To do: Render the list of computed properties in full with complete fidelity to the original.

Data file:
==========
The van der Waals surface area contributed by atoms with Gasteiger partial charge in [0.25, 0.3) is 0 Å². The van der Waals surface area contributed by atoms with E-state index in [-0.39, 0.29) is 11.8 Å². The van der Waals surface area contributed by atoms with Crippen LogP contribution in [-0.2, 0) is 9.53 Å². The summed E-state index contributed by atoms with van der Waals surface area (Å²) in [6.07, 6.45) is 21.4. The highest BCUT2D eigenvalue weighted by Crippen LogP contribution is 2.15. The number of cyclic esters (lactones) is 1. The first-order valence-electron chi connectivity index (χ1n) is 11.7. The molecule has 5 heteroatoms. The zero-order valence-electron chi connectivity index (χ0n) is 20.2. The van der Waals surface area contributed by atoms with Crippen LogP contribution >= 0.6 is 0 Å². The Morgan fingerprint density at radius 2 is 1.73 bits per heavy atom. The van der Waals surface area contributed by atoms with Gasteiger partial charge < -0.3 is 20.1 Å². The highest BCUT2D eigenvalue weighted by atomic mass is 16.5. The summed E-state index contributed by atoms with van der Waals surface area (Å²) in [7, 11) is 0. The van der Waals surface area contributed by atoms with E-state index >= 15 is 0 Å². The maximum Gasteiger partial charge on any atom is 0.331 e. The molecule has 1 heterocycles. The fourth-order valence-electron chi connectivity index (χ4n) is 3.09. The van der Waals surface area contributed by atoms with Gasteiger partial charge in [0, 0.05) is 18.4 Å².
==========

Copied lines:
The van der Waals surface area contributed by atoms with Gasteiger partial charge in [0.25, 0.3) is 0 Å². The van der Waals surface area contributed by atoms with E-state index in [-0.39, 0.29) is 11.8 Å². The van der Waals surface area contributed by atoms with Crippen LogP contribution in [-0.2, 0) is 9.53 Å². The summed E-state index contributed by atoms with van der Waals surface area (Å²) in [6.07, 6.45) is 21.4. The highest BCUT2D eigenvalue weighted by Crippen LogP contribution is 2.15. The number of cyclic esters (lactones) is 1. The first-order valence-electron chi connectivity index (χ1n) is 11.7. The molecule has 5 heteroatoms. The zero-order valence-electron chi connectivity index (χ0n) is 20.2. The van der Waals surface area contributed by atoms with Crippen LogP contribution >= 0.6 is 0 Å². The Morgan fingerprint density at radius 2 is 1.73 bits per heavy atom. The van der Waals surface area contributed by atoms with Gasteiger partial charge < -0.3 is 20.1 Å². The highest BCUT2D eigenvalue weighted by atomic mass is 16.5. The summed E-state index contributed by atoms with van der Waals surface area (Å²) in [7, 11) is 0. The van der Waals surface area contributed by atoms with E-state index >= 15 is 0 Å². The maximum Gasteiger partial charge on any atom is 0.331 e. The molecule has 1 heterocycles. The fourth-order valence-electron chi connectivity index (χ4n) is 3.09. The van der Waals surface area contributed by atoms with Gasteiger partial charge in [0, 0.05) is 18.4 Å².